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February 8th, 2012
03:08 PM ET

10 reasons religious conservatives love Rick Santorum

By Dan Gilgoff, CNN.com Religion Editor

(CNN) – For all the attention paid to the clout of fiscally focused tea party conservatives and of the primacy of jobs in the 2012 election, Rick Santorum’s trifecta victories Tuesday night are a good reminder of the powerful role religious conservatives play in the GOP. They fueled Santorum’s wins in Missouri, Minnesota and Colorado and his earlier victory in the Iowa caucuses.

But why, exactly, do religious conservatives love the former senator from Pennsylvania? There are obvious reasons his advocacy against abortion and same-sex marriage, for instance but plenty of less obvious ones, too.

Here’s my list. What would you add?

  1. Santorum’s a family man. “He’s got this big, vibrant family and he left the campaign trail last week to go back and be with his daughter in the hospital,” says Eli Bremer, chairman of Colorado's El Paso County Republican Party, centered around evangelical-heavy Colorado Springs. Santorum recently returned to Pennsylvania to respond to a health scare involving daughter Isabella the youngest of his seven children who suffers from a genetic disease. “I spent time with him last year, and he’s constantly thinking about his family,” Bremer says of Santorum. “It’s not just a political stunt.”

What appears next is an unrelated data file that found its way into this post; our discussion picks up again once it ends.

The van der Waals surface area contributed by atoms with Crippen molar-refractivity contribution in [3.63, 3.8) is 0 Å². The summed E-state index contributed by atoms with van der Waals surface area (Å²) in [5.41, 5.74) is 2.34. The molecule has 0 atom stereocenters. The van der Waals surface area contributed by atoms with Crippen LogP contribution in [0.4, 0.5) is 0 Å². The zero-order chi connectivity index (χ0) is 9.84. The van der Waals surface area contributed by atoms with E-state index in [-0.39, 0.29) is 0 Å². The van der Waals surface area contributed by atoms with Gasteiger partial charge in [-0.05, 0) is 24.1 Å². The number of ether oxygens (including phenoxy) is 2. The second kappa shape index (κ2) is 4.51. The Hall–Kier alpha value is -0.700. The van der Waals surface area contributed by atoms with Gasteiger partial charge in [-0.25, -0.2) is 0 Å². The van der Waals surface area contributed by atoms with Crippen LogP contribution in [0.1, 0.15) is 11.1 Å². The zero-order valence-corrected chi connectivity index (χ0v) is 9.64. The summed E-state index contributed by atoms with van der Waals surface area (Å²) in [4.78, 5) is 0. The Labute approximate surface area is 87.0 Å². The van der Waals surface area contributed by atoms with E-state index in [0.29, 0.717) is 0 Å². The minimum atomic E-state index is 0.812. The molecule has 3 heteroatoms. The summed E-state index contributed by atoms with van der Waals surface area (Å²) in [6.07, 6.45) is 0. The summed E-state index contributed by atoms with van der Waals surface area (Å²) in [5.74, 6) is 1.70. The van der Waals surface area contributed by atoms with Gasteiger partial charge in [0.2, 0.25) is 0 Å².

1. He’s not averse to getting politically incorrect when donning culture warrior chain mail. “So if the baby’s toe is in you can’t kill the baby how about if the baby’s foot is in?” he famously asked U.S. Sen. Barbara Boxer, D-California, in a 1999 debate over a rare, later term abortion procedure that anti-abortion groups call a "partial birth" abortion.

  1. Santorum’s a homeschooling dad. His wife, Karen, is homeschooling or has homeschooled their seven children, making them a poster family for a movement populated largely by evangelical Christians and other serious believers. “It matters because it shows he’s a real part of our movement rather than simply someone who is politically sympathetic,” says Michael Farris, an evangelical conservative who leads the Home School Legal Defense Association.

  1. He’s a devout cradle Catholic. As a kid in Pennsylvania, Santorum the altar boy would spend Sunday mornings pushing hospital patients in wheelchairs to Mass. As a U.S. senator, Santorum attended Mass at St. Joseph’s on Capitol Hill each day before work. That piety gets respect with religious voters, regardless of affiliation. “Evangelicals have made him an honorary evangelical,” said Richard Land, public policy chief for the Southern Baptist Convention.

  1. Santorum’s not Mitt Romney. Millions of socially conservative voters still distrust the former Massachusetts governor on the hot button issues abortion and same-sex marriage. Some, though not all, are put off by Romney’s Mormonism.

  1. Santorum’s not Newt Gingrich. Many social conservatives, particularly those of the female persuasion, continue to be turned off by Gingrich’s two failed marriages and his admissions of past marital infidelity.